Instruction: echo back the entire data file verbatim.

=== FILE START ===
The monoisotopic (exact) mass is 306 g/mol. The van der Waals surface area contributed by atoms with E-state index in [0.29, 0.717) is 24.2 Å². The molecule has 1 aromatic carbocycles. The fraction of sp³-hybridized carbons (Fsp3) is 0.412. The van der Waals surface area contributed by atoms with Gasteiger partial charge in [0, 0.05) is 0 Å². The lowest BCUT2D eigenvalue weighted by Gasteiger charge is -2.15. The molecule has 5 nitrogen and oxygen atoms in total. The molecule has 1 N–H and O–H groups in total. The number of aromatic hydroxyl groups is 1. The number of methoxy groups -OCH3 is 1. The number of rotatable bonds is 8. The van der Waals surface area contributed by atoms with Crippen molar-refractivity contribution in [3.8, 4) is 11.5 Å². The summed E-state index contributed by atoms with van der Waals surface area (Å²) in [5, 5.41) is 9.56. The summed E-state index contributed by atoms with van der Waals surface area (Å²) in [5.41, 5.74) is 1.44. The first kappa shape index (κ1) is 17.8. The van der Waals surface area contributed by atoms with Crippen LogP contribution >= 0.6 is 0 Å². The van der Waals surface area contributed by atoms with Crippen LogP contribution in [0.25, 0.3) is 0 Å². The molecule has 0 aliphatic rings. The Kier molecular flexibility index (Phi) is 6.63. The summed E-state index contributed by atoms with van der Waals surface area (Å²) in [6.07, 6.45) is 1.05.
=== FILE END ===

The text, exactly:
The monoisotopic (exact) mass is 306 g/mol. The van der Waals surface area contributed by atoms with E-state index in [0.29, 0.717) is 24.2 Å². The molecule has 1 aromatic carbocycles. The fraction of sp³-hybridized carbons (Fsp3) is 0.412. The van der Waals surface area contributed by atoms with Gasteiger partial charge in [0, 0.05) is 0 Å². The lowest BCUT2D eigenvalue weighted by Gasteiger charge is -2.15. The molecule has 5 nitrogen and oxygen atoms in total. The molecule has 1 N–H and O–H groups in total. The number of aromatic hydroxyl groups is 1. The number of methoxy groups -OCH3 is 1. The number of rotatable bonds is 8. The van der Waals surface area contributed by atoms with Crippen molar-refractivity contribution in [3.8, 4) is 11.5 Å². The summed E-state index contributed by atoms with van der Waals surface area (Å²) in [5, 5.41) is 9.56. The summed E-state index contributed by atoms with van der Waals surface area (Å²) in [5.41, 5.74) is 1.44. The first kappa shape index (κ1) is 17.8. The van der Waals surface area contributed by atoms with Crippen LogP contribution >= 0.6 is 0 Å². The van der Waals surface area contributed by atoms with Crippen LogP contribution in [0.25, 0.3) is 0 Å². The molecule has 0 aliphatic rings. The Kier molecular flexibility index (Phi) is 6.63. The summed E-state index contributed by atoms with van der Waals surface area (Å²) in [6.07, 6.45) is 1.05.